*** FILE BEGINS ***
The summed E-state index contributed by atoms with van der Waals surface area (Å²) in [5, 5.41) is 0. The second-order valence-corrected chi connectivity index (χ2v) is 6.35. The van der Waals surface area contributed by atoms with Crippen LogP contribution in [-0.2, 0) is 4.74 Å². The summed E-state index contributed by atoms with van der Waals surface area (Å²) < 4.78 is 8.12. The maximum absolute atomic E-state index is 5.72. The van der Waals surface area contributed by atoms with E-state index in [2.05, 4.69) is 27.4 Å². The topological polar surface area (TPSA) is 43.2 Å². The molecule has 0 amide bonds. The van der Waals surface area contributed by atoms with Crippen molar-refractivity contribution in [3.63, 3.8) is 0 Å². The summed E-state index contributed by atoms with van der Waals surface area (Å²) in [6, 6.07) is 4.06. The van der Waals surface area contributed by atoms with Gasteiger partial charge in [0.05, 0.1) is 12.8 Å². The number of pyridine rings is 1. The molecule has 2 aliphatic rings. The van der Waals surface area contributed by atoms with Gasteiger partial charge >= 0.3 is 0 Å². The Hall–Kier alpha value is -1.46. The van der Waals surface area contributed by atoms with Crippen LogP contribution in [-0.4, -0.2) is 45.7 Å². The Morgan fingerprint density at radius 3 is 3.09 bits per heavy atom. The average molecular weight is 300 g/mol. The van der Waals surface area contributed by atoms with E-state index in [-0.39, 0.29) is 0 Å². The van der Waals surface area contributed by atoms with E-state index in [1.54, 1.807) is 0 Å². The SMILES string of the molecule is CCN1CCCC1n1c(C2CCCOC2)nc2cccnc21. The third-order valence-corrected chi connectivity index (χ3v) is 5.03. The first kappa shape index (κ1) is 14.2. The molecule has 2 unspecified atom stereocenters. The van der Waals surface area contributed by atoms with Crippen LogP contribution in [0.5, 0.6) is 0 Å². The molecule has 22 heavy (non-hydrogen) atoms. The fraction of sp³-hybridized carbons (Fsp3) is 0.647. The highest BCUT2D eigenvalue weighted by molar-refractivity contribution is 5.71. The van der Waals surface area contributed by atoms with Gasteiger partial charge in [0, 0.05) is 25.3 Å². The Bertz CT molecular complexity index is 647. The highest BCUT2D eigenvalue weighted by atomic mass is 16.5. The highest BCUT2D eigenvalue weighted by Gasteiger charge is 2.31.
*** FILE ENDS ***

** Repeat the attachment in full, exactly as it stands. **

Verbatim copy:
The summed E-state index contributed by atoms with van der Waals surface area (Å²) in [5, 5.41) is 0. The second-order valence-corrected chi connectivity index (χ2v) is 6.35. The van der Waals surface area contributed by atoms with Crippen LogP contribution in [-0.2, 0) is 4.74 Å². The summed E-state index contributed by atoms with van der Waals surface area (Å²) < 4.78 is 8.12. The maximum absolute atomic E-state index is 5.72. The van der Waals surface area contributed by atoms with E-state index in [2.05, 4.69) is 27.4 Å². The topological polar surface area (TPSA) is 43.2 Å². The molecule has 0 amide bonds. The van der Waals surface area contributed by atoms with Crippen molar-refractivity contribution in [3.63, 3.8) is 0 Å². The summed E-state index contributed by atoms with van der Waals surface area (Å²) in [6, 6.07) is 4.06. The van der Waals surface area contributed by atoms with Gasteiger partial charge in [0.05, 0.1) is 12.8 Å². The number of pyridine rings is 1. The molecule has 2 aliphatic rings. The van der Waals surface area contributed by atoms with Gasteiger partial charge >= 0.3 is 0 Å². The Hall–Kier alpha value is -1.46. The van der Waals surface area contributed by atoms with Crippen LogP contribution in [-0.4, -0.2) is 45.7 Å². The Morgan fingerprint density at radius 3 is 3.09 bits per heavy atom. The average molecular weight is 300 g/mol. The van der Waals surface area contributed by atoms with E-state index in [-0.39, 0.29) is 0 Å². The van der Waals surface area contributed by atoms with E-state index in [1.54, 1.807) is 0 Å². The SMILES string of the molecule is CCN1CCCC1n1c(C2CCCOC2)nc2cccnc21. The third-order valence-corrected chi connectivity index (χ3v) is 5.03. The first kappa shape index (κ1) is 14.2. The molecule has 2 unspecified atom stereocenters. The van der Waals surface area contributed by atoms with Crippen LogP contribution in [0.5, 0.6) is 0 Å². The molecule has 22 heavy (non-hydrogen) atoms. The fraction of sp³-hybridized carbons (Fsp3) is 0.647. The highest BCUT2D eigenvalue weighted by molar-refractivity contribution is 5.71. The van der Waals surface area contributed by atoms with Gasteiger partial charge in [0, 0.05) is 25.3 Å². The Bertz CT molecular complexity index is 647. The highest BCUT2D eigenvalue weighted by atomic mass is 16.5. The highest BCUT2D eigenvalue weighted by Gasteiger charge is 2.31.